Full access
F. Couvreux, F. Guichard, P. H. Austin, and F. Chen

Abstract

Mesoscale water vapor heterogeneities in the boundary layer are studied within the context of the International H2O Project (IHOP_2002). A significant portion of the water vapor variability in the IHOP_2002 occurs at the mesoscale, with the spatial pattern and the magnitude of the variability changing from day to day. On 14 June 2002, an atypical mesoscale gradient is observed, which is the reverse of the climatological gradient over this area. The factors causing this water vapor variability are investigated using complementary platforms (e.g., aircraft, satellite, and in situ) and models. The impact of surface flux heterogeneities and atmospheric variability are evaluated separately using a 1D boundary layer model, which uses surface fluxes from the High-Resolution Land Data Assimilation System (HRLDAS) and early-morning atmospheric temperature and moisture profiles from a mesoscale model. This methodology, based on the use of robust modeling components, allows the authors to tackle the question of the nature of the observed mesoscale variability. The impact of horizontal advection is inferred from a careful analysis of available observations. By isolating the individual contributions to mesoscale water vapor variability, it is shown that the observed moisture variability cannot be explained by a single process, but rather involves a combination of different factors: the boundary layer height, which is strongly controlled by the surface buoyancy flux, the surface latent heat flux, the early-morning heterogeneity of the atmosphere, horizontal advection, and the radiative impact of clouds.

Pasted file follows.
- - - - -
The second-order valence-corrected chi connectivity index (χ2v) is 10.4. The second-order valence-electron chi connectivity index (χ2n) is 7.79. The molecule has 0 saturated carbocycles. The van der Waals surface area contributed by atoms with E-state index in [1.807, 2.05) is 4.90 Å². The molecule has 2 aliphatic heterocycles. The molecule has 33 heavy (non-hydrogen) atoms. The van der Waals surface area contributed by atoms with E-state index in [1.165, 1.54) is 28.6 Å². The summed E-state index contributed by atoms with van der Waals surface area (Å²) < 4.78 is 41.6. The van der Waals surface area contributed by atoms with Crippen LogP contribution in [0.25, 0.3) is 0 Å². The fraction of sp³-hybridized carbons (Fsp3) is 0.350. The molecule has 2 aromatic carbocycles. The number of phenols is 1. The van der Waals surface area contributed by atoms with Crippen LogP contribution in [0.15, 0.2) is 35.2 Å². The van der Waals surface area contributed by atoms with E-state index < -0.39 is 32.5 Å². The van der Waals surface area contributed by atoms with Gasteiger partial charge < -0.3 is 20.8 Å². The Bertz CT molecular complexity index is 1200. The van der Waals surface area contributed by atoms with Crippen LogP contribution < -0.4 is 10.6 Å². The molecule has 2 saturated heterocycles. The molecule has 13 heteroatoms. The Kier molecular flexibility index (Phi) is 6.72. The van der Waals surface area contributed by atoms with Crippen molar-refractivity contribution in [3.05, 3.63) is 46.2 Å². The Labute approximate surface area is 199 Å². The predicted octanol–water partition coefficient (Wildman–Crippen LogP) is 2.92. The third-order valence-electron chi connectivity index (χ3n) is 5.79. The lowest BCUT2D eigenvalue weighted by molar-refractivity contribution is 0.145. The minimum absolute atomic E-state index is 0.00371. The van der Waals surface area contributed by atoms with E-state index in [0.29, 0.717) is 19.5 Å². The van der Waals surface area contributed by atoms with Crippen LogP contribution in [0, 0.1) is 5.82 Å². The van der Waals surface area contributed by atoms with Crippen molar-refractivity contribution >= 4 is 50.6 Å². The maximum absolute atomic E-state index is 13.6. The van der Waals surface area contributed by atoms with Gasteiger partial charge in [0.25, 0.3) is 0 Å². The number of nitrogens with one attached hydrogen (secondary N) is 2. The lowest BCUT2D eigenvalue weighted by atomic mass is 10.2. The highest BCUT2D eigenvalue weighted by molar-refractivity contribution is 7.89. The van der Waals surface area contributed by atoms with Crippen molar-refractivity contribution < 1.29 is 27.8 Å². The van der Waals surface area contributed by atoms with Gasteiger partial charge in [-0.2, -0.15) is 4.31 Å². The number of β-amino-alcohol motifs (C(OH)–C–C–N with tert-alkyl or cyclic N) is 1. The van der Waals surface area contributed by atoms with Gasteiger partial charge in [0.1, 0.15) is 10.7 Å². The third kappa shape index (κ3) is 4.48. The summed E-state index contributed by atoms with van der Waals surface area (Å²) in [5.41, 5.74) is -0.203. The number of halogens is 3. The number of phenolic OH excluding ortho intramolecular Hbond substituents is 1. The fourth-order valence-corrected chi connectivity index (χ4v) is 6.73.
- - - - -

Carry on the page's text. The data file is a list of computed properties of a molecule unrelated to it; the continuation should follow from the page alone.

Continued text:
Full access
Margaret A. LeMone, Mukul Tewari, Fei Chen, Joseph G. Alfieri, and Dev Niyogi